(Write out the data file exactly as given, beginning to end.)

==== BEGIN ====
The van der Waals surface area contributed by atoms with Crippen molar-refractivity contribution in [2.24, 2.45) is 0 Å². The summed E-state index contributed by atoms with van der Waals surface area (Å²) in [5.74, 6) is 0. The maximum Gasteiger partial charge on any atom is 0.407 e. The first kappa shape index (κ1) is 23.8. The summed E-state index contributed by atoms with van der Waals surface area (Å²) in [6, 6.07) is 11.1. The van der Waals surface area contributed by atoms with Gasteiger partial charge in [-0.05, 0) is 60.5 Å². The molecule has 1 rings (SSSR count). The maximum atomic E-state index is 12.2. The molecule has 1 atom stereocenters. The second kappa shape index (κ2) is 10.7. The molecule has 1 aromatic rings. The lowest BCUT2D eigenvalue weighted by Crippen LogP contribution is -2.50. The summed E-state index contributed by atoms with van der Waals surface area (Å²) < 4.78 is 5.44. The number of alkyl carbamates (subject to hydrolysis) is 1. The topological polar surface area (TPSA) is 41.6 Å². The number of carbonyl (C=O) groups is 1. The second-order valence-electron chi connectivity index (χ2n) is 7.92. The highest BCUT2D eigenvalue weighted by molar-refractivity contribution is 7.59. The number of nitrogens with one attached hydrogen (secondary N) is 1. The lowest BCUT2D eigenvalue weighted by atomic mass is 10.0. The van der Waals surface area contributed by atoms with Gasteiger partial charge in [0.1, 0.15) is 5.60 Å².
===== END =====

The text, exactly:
The van der Waals surface area contributed by atoms with Crippen molar-refractivity contribution in [2.24, 2.45) is 0 Å². The summed E-state index contributed by atoms with van der Waals surface area (Å²) in [5.74, 6) is 0. The maximum Gasteiger partial charge on any atom is 0.407 e. The first kappa shape index (κ1) is 23.8. The summed E-state index contributed by atoms with van der Waals surface area (Å²) in [6, 6.07) is 11.1. The van der Waals surface area contributed by atoms with Gasteiger partial charge in [-0.05, 0) is 60.5 Å². The molecule has 1 rings (SSSR count). The maximum atomic E-state index is 12.2. The molecule has 1 atom stereocenters. The second kappa shape index (κ2) is 10.7. The molecule has 1 aromatic rings. The lowest BCUT2D eigenvalue weighted by Crippen LogP contribution is -2.50. The summed E-state index contributed by atoms with van der Waals surface area (Å²) < 4.78 is 5.44. The number of alkyl carbamates (subject to hydrolysis) is 1. The topological polar surface area (TPSA) is 41.6 Å². The number of carbonyl (C=O) groups is 1. The second-order valence-electron chi connectivity index (χ2n) is 7.92. The highest BCUT2D eigenvalue weighted by molar-refractivity contribution is 7.59. The number of nitrogens with one attached hydrogen (secondary N) is 1. The lowest BCUT2D eigenvalue weighted by atomic mass is 10.0. The van der Waals surface area contributed by atoms with Gasteiger partial charge in [0.1, 0.15) is 5.60 Å².